Volume 4, Issue 7, May 1996


The Christian life has two important ingredients: a story aspect, which is personal, and a signal aspect, which pinpoints and clarifies what I experience as a person. We need both stories and signals, personal and formal religion, the spontaneous and the organized. What has happened is that, as in leukemia, the balance between these two elements has been disturbed. In everything from travel to education, from religion to making love, the story has been devoured by the signal, the spontaneous by the programmed, the personal by the socially organized. Prefabrication has replaced building your own home, tourism has replaced travel, organized sports have replaced play.

Religion is the way you see yourself, others and the world and that requires a lot of thought and reflection. But living comes first. Reflection comes afterward. The first religious act is to clap your hands, to dance, to do, to act. It's time to put the personal back in religion.

The signal, the authorization for belief traditionally does not necessarily represent the best thinking, but merely the majority thinking. For example, during the golden age of Pericles, about 500 B.C.E., Heraclitus preached that the nature of reality was constantly changing; but Parmenides, Plato, and Aristotle, who represented the majority, preached that the facts of existence were permanently fixed. So the unorthodox bones of Heraclitus had to wait for a hearing; and finally, Galileo, Max Planck, and Einstein listened.

Orthodox thinking is essentially majority thinking, while the best thinking has often been the unorthodox thinking. Frequently progress in human thought has been made by the nonconformists.

Being marginalized for being unconforming, unorthodox, by the majority presupposes that the majority know the truth; that they have "got the whole, wide world in their hands." It becomes merely follow the leader or heresy to those who will not play.

On the other hand there is something heroic about the heretic. Jesus was one: he did not follow the well-worn paths of the majority of his day. He worked on the Sabbath; he ate with sinners; he associated with prostitutes. He even dared to interpret the Law, to criticize the orthodox Pharisees, and to claim to be his own authority.

St. Paul, the theologian and the great organizer of the church, did not, as the Popes later did, declare himself infallible. He and the others of the New Testament days did not exclude themselves from the possibility of making errors. Therefore, as long as Christianity is defined primarily in terms of belief, the Christian, as a follower of Jesus, has every right to question present-day doctrines and creeds.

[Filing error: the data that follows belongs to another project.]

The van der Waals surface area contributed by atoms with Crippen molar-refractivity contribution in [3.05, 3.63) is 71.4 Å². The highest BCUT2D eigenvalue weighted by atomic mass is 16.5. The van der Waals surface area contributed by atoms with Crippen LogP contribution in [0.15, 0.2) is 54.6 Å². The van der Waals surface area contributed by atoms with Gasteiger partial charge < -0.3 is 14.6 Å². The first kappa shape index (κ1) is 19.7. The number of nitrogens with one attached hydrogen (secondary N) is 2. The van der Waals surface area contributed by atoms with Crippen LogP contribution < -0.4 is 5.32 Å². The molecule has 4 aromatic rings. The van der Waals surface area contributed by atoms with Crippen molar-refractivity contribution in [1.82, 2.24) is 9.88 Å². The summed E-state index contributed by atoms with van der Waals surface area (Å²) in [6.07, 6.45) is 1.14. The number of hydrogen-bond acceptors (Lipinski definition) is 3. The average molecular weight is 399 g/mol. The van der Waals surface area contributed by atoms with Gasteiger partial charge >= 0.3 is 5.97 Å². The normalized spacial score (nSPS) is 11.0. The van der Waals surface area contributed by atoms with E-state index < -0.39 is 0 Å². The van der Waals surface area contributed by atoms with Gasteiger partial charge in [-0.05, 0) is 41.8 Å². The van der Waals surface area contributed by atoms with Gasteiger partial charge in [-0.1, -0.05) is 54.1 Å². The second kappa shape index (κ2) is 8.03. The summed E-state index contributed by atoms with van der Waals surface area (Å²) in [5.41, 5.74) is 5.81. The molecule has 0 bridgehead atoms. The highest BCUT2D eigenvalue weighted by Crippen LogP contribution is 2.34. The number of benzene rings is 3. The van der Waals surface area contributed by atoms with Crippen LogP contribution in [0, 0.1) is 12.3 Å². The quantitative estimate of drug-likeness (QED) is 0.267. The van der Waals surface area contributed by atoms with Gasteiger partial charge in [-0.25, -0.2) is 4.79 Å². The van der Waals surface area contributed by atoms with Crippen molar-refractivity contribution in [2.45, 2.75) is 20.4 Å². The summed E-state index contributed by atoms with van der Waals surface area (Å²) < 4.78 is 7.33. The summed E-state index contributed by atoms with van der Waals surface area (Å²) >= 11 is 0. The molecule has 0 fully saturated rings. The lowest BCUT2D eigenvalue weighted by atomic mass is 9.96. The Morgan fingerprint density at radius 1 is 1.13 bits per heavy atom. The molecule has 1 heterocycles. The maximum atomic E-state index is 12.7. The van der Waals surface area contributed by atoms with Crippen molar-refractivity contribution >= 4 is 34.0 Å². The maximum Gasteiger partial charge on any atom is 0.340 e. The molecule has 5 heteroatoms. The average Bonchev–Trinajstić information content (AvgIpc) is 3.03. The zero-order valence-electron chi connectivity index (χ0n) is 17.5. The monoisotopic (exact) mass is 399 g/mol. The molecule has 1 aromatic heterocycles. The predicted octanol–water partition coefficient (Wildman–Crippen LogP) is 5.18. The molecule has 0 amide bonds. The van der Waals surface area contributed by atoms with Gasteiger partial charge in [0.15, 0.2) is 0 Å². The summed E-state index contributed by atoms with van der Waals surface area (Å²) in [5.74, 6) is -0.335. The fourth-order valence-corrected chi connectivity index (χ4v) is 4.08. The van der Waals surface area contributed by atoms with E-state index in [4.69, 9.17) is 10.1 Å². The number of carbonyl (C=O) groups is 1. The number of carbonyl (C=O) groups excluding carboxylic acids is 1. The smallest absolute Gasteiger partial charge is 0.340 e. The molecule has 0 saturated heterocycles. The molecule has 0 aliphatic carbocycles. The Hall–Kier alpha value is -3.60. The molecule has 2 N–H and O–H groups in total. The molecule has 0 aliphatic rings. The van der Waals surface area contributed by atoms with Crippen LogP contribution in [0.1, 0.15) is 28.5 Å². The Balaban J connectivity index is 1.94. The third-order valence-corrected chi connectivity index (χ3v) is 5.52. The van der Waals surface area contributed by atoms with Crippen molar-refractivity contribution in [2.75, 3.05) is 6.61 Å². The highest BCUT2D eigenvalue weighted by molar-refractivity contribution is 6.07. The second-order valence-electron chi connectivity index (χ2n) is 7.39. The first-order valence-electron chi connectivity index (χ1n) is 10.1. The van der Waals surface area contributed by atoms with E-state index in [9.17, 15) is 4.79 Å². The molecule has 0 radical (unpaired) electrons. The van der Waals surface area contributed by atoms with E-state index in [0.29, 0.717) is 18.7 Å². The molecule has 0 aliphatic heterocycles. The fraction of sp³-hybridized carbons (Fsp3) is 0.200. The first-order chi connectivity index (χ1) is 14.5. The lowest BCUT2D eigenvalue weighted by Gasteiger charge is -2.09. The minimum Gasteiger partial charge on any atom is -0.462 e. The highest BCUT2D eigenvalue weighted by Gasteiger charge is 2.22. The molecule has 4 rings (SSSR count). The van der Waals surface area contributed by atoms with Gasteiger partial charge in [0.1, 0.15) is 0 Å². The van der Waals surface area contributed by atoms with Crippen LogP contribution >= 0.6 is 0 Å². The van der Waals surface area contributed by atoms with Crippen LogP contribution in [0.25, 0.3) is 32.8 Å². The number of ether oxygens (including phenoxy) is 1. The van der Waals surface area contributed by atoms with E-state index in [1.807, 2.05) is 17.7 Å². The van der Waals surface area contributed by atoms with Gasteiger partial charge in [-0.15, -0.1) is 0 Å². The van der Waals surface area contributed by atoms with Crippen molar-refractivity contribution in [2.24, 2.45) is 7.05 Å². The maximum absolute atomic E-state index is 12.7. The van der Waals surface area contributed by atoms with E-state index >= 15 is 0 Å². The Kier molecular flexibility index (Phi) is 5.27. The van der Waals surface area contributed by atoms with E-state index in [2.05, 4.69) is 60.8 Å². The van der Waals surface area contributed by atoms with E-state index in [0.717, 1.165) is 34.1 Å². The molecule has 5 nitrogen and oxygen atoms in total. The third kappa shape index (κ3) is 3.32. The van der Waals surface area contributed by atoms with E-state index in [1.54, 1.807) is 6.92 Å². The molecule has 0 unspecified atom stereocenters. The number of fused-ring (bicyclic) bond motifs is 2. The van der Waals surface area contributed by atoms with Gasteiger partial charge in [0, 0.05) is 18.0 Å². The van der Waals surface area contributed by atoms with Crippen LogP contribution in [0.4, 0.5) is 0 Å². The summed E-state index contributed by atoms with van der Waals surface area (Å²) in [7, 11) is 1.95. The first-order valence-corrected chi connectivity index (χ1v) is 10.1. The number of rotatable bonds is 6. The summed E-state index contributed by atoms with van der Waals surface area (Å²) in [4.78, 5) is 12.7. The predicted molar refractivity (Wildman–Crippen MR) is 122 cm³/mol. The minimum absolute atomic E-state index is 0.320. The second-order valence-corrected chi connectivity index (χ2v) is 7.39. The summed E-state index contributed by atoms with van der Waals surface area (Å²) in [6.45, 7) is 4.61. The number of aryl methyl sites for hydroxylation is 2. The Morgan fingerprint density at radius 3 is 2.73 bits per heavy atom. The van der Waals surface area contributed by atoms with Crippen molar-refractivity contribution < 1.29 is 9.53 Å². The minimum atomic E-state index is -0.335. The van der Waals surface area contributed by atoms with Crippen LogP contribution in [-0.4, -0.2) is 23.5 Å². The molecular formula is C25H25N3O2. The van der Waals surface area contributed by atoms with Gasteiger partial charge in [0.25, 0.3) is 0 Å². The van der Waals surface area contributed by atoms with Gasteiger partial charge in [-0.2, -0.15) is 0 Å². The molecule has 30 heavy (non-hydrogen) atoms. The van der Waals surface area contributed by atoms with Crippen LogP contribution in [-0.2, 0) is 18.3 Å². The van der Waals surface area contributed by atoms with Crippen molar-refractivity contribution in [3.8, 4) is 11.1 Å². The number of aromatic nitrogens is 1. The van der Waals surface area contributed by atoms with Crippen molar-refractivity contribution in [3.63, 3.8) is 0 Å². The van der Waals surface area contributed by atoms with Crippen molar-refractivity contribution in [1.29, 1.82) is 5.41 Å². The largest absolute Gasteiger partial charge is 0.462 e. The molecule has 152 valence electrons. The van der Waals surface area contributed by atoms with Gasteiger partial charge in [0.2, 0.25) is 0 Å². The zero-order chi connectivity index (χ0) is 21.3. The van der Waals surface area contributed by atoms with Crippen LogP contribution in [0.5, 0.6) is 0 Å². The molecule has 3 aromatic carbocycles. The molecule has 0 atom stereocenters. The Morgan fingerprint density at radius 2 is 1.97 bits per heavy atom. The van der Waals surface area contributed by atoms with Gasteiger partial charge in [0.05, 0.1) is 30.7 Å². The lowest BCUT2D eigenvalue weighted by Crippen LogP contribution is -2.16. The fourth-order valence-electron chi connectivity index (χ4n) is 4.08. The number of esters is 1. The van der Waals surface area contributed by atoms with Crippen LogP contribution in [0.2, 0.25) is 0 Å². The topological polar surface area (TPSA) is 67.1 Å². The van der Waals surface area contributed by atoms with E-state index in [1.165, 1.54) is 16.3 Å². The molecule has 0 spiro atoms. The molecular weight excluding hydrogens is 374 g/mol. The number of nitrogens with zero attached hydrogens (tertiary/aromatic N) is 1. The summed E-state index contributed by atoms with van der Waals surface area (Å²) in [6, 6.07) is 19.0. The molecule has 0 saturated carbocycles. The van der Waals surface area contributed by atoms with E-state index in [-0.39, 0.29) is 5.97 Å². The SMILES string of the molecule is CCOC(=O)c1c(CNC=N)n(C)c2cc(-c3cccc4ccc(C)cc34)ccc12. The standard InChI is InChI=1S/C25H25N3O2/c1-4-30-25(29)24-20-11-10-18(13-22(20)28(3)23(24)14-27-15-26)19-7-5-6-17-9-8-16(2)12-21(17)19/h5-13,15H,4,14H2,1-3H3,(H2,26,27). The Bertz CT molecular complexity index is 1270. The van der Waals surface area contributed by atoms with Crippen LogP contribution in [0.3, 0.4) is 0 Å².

Even if one admits that orthodox thinking is majority thinking and not necessarily best thinking, that the charge of heresy is distasteful while the unorthodox themselves are often heroic, and that Pauline thinking is neither infallible nor at all times even Christlike, one may still argue that in the Gospels we do have the teachings of Jesus himself, and from those accounts we may fashion set creeds and doctrines for the professing Christian. But Jesus was a man of action and not of thought, a doer and not a philosopher. When he taught his emphasis was more on what people should do than how they should think. Even when he demanded faith it was faith to accomplish and act and not faith to accept an idea.

Christianity began with the carpenter of Nazareth who healed untouchables, who ministered to those considered sinners, who questioned at times the so-called infallible law, who taught no longer "an eye for an eye and a tooth for a tooth," but "love your enemy," and who, when nailed to a cross, spoke of his executioners, "Father, forgive them; for they know not what they do."

In the nuclei of atoms science has now found an unimaginable source of power, but it is a power that can hurt as well as help. Who decides which alternative will be chosen? We can destroy easily, quickly and effectively humanity which has taken two million years to develop on our earth. We are the custodians of life on the earth and it's a big responsibility.

True religion is not a mental assent to a memorized creed, but a world loyalty. In the midst of many religions, an age of nationalism, an age of science, we must seek equilibrium, a committment to the common good, a balanced individualism. To quote John Ralston Saul ("The Unconscious Civiliation," Anansi Press, 1995, P.190), "Equilibrium....is dependent not just on criticism, but on non-conformism in the public place. Saul goes on to say: "Common sense, creativity, ethics, intuition, memory and reason.

These can be exploited individually as a justification for ideology; or imprisoned in the limbo of abstract concepts. Or they can be applied together, in some sort of equilibrium, as the filters of public action."

We have a world to emancipate.

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"Religion NOW" is published in limited edition by the Rev. Ross E. Readhead, B.A., B.D., Certificate of Corrections, McMaster University, in the interest of furthering knowledge and participation in religion. Dialogue is invited and welcomed.